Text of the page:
Another important agency was the Institute for Law-Based Economy which was funded by the World Bank and a $20 million grant from USAID. Its mission was to help develop Russia’s legal and regulatory framework. While it failed dismally at that mission, it became notorious for writing Boris Yeltsin’s presidential decrees. In total USAID bankrolled Russian reforms with $325 million of US taxpayers’ money. The simple objective of all this, as Richard Morningstar, another Harvard alumnus involved in the project said it, was to “win in privatizations…” 
This framework of conflicting interests and corruption allowed Yeltsin’s government to carry out the business of economic reforms and privatization unopposed by legitimate government institutions. USAID’s Walter Coles put it simply enough: “If we needed a decree, Chubais didn’t have to go through the bureaucracy.”  A further convenience of this network was that all actors could deflect accountability. Russian officials could defend their actions by claiming that they were following IMF or World Bank demands while Americans and other foreigners, when caught in any malfeasance, could blame the Russians for corruption.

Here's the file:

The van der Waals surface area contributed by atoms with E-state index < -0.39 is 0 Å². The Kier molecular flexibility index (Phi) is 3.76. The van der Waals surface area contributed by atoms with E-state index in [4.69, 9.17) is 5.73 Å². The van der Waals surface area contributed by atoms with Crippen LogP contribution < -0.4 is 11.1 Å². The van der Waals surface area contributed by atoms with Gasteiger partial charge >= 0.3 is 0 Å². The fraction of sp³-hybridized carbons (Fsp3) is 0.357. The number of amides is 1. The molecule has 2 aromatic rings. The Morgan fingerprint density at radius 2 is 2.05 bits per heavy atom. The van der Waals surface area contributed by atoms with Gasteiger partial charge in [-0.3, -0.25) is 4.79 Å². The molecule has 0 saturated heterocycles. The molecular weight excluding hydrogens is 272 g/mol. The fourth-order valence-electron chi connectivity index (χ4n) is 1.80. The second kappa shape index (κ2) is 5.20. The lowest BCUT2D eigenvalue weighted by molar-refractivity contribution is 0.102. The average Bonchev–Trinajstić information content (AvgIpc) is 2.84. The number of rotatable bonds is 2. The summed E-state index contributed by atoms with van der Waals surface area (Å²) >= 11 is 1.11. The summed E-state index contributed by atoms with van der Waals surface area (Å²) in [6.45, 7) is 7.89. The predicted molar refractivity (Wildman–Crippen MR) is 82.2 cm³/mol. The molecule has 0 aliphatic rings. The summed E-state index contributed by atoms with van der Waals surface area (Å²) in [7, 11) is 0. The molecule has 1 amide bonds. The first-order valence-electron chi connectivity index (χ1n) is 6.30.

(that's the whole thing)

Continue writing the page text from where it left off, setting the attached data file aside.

Yeltsin cabal’s blatant disregard for law ultimately provoked a violent confrontation with the Congress of People’s Deputies, the legislative branch of Russia’s government. In December of 1992, the deputies ousted Yegor Gaidar as prime minister and instructed the central bank to carry on issuing credit to the nation’s businesses to keep them from shutting down altogether. Although Yeltsin’s privilege to rule by decree expired at the end of 1992, on 20th March 1993 he granted himself extraordinary executive powers and announced a special government regime that would remain in place until the resolution of the political crisis. Three days later, Russia’s Constitutional Court declared Yeltsin’s measures illegal and on 26th March an extraordinary session of the ninth Congress of People’s Deputies initiated impeachment proceedings against the president.